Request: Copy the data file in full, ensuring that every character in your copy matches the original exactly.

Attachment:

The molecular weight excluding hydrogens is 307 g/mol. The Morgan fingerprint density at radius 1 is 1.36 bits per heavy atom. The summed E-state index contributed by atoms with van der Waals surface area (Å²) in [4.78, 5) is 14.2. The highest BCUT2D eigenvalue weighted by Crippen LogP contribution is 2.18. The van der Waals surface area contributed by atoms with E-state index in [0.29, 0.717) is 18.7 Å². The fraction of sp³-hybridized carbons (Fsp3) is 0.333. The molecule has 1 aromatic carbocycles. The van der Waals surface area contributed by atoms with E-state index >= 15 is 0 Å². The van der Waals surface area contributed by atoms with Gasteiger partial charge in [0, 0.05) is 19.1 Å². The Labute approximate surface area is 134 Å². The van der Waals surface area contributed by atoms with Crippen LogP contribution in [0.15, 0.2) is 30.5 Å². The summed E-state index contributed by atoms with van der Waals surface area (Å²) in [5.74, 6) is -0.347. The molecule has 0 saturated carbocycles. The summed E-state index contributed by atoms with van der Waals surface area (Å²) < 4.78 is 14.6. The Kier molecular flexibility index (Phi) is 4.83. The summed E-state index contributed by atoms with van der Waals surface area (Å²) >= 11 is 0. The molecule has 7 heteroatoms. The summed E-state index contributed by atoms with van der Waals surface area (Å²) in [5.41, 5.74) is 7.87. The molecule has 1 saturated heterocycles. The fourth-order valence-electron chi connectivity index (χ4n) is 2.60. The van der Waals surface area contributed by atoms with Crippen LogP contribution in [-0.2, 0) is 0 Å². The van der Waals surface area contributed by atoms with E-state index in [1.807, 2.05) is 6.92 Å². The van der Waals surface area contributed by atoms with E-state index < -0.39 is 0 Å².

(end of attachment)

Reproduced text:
The molecular weight excluding hydrogens is 307 g/mol. The Morgan fingerprint density at radius 1 is 1.36 bits per heavy atom. The summed E-state index contributed by atoms with van der Waals surface area (Å²) in [4.78, 5) is 14.2. The highest BCUT2D eigenvalue weighted by Crippen LogP contribution is 2.18. The van der Waals surface area contributed by atoms with E-state index in [0.29, 0.717) is 18.7 Å². The fraction of sp³-hybridized carbons (Fsp3) is 0.333. The molecule has 1 aromatic carbocycles. The van der Waals surface area contributed by atoms with E-state index >= 15 is 0 Å². The van der Waals surface area contributed by atoms with Gasteiger partial charge in [0, 0.05) is 19.1 Å². The Labute approximate surface area is 134 Å². The van der Waals surface area contributed by atoms with Crippen LogP contribution in [0.15, 0.2) is 30.5 Å². The summed E-state index contributed by atoms with van der Waals surface area (Å²) in [5.74, 6) is -0.347. The molecule has 0 saturated carbocycles. The summed E-state index contributed by atoms with van der Waals surface area (Å²) < 4.78 is 14.6. The Kier molecular flexibility index (Phi) is 4.83. The summed E-state index contributed by atoms with van der Waals surface area (Å²) >= 11 is 0. The molecule has 7 heteroatoms. The summed E-state index contributed by atoms with van der Waals surface area (Å²) in [5.41, 5.74) is 7.87. The molecule has 1 saturated heterocycles. The fourth-order valence-electron chi connectivity index (χ4n) is 2.60. The van der Waals surface area contributed by atoms with Crippen LogP contribution in [-0.2, 0) is 0 Å². The van der Waals surface area contributed by atoms with E-state index in [1.807, 2.05) is 6.92 Å². The van der Waals surface area contributed by atoms with E-state index < -0.39 is 0 Å².